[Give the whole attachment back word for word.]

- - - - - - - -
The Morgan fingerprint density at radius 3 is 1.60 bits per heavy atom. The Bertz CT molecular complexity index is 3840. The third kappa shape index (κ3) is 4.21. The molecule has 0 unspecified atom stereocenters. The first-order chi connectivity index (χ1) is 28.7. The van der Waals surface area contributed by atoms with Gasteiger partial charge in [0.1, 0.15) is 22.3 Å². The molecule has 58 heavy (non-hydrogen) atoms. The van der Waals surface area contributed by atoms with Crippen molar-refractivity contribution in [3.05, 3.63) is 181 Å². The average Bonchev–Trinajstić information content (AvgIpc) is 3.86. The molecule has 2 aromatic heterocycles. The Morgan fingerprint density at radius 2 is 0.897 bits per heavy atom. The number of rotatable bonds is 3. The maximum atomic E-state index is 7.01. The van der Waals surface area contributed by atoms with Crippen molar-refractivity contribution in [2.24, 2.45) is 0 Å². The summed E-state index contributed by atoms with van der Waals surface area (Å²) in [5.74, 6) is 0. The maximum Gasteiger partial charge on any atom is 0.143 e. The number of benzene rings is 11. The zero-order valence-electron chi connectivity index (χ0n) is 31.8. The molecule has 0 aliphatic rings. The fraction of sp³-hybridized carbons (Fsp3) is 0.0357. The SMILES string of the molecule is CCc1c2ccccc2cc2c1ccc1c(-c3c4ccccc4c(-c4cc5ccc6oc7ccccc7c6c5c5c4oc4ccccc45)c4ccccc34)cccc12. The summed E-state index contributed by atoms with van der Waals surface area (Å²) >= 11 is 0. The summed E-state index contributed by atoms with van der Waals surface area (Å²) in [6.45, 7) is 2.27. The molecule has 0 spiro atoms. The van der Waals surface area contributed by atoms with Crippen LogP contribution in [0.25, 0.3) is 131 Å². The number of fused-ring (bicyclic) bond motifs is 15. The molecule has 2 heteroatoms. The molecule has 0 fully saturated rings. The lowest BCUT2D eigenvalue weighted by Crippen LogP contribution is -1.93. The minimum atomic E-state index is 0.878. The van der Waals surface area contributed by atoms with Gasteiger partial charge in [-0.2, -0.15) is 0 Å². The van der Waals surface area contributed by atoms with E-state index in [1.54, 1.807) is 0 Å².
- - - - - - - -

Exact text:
The Morgan fingerprint density at radius 3 is 1.60 bits per heavy atom. The Bertz CT molecular complexity index is 3840. The third kappa shape index (κ3) is 4.21. The molecule has 0 unspecified atom stereocenters. The first-order chi connectivity index (χ1) is 28.7. The van der Waals surface area contributed by atoms with Gasteiger partial charge in [0.1, 0.15) is 22.3 Å². The molecule has 58 heavy (non-hydrogen) atoms. The van der Waals surface area contributed by atoms with Crippen molar-refractivity contribution in [3.05, 3.63) is 181 Å². The average Bonchev–Trinajstić information content (AvgIpc) is 3.86. The molecule has 2 aromatic heterocycles. The Morgan fingerprint density at radius 2 is 0.897 bits per heavy atom. The number of rotatable bonds is 3. The maximum atomic E-state index is 7.01. The van der Waals surface area contributed by atoms with Crippen molar-refractivity contribution in [2.24, 2.45) is 0 Å². The summed E-state index contributed by atoms with van der Waals surface area (Å²) in [5.74, 6) is 0. The maximum Gasteiger partial charge on any atom is 0.143 e. The number of benzene rings is 11. The zero-order valence-electron chi connectivity index (χ0n) is 31.8. The molecule has 0 aliphatic rings. The fraction of sp³-hybridized carbons (Fsp3) is 0.0357. The SMILES string of the molecule is CCc1c2ccccc2cc2c1ccc1c(-c3c4ccccc4c(-c4cc5ccc6oc7ccccc7c6c5c5c4oc4ccccc45)c4ccccc34)cccc12. The summed E-state index contributed by atoms with van der Waals surface area (Å²) >= 11 is 0. The summed E-state index contributed by atoms with van der Waals surface area (Å²) in [6.45, 7) is 2.27. The molecule has 0 spiro atoms. The van der Waals surface area contributed by atoms with Crippen LogP contribution in [0.25, 0.3) is 131 Å². The number of fused-ring (bicyclic) bond motifs is 15. The molecule has 2 heteroatoms. The molecule has 0 fully saturated rings. The lowest BCUT2D eigenvalue weighted by Crippen LogP contribution is -1.93. The minimum atomic E-state index is 0.878. The van der Waals surface area contributed by atoms with Gasteiger partial charge in [-0.2, -0.15) is 0 Å². The van der Waals surface area contributed by atoms with E-state index in [1.54, 1.807) is 0 Å².